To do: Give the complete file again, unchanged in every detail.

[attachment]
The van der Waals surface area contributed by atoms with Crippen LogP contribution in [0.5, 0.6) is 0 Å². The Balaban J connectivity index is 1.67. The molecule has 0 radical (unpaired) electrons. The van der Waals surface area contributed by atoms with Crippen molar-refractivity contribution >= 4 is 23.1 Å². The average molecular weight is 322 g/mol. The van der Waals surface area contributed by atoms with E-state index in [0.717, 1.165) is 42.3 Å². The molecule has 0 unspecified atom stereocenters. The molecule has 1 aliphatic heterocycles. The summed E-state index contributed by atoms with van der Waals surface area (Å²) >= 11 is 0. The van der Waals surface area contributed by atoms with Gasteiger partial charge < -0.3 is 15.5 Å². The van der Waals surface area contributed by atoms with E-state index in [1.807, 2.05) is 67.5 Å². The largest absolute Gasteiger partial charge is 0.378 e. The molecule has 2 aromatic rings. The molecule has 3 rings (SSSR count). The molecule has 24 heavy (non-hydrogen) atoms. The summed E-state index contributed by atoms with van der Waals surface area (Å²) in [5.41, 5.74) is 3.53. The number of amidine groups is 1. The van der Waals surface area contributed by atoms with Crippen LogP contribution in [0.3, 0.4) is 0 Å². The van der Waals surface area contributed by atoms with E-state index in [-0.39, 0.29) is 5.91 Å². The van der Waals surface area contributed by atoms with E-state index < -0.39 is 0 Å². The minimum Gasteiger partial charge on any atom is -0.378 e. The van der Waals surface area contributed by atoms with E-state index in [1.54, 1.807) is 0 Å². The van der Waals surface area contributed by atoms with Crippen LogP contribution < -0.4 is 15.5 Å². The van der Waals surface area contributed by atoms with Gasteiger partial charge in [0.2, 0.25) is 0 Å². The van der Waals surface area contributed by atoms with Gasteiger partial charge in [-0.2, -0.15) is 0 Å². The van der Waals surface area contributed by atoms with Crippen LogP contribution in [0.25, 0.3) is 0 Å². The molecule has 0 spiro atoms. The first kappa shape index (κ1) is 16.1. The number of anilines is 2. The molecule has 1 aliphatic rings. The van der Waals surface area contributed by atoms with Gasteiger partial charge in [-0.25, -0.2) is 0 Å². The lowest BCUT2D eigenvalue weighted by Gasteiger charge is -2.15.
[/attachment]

The van der Waals surface area contributed by atoms with Crippen LogP contribution in [0.5, 0.6) is 0 Å². The Balaban J connectivity index is 1.67. The molecule has 0 radical (unpaired) electrons. The van der Waals surface area contributed by atoms with Crippen molar-refractivity contribution >= 4 is 23.1 Å². The average molecular weight is 322 g/mol. The van der Waals surface area contributed by atoms with E-state index in [0.717, 1.165) is 42.3 Å². The molecule has 0 unspecified atom stereocenters. The molecule has 1 aliphatic heterocycles. The summed E-state index contributed by atoms with van der Waals surface area (Å²) >= 11 is 0. The van der Waals surface area contributed by atoms with Gasteiger partial charge < -0.3 is 15.5 Å². The van der Waals surface area contributed by atoms with E-state index in [1.807, 2.05) is 67.5 Å². The largest absolute Gasteiger partial charge is 0.378 e. The molecule has 2 aromatic rings. The molecule has 3 rings (SSSR count). The molecule has 24 heavy (non-hydrogen) atoms. The summed E-state index contributed by atoms with van der Waals surface area (Å²) in [5.41, 5.74) is 3.53. The number of amidine groups is 1. The van der Waals surface area contributed by atoms with Crippen LogP contribution in [0.3, 0.4) is 0 Å². The van der Waals surface area contributed by atoms with E-state index in [-0.39, 0.29) is 5.91 Å². The van der Waals surface area contributed by atoms with E-state index < -0.39 is 0 Å². The minimum Gasteiger partial charge on any atom is -0.378 e. The van der Waals surface area contributed by atoms with E-state index in [1.54, 1.807) is 0 Å². The van der Waals surface area contributed by atoms with Crippen LogP contribution < -0.4 is 15.5 Å². The van der Waals surface area contributed by atoms with Gasteiger partial charge in [0.2, 0.25) is 0 Å². The van der Waals surface area contributed by atoms with Gasteiger partial charge in [-0.2, -0.15) is 0 Å². The van der Waals surface area contributed by atoms with Crippen LogP contribution in [0.25, 0.3) is 0 Å². The molecule has 0 spiro atoms. The first kappa shape index (κ1) is 16.1. The number of anilines is 2. The molecule has 1 aliphatic rings. The van der Waals surface area contributed by atoms with Gasteiger partial charge in [-0.25, -0.2) is 0 Å². The lowest BCUT2D eigenvalue weighted by Gasteiger charge is -2.15.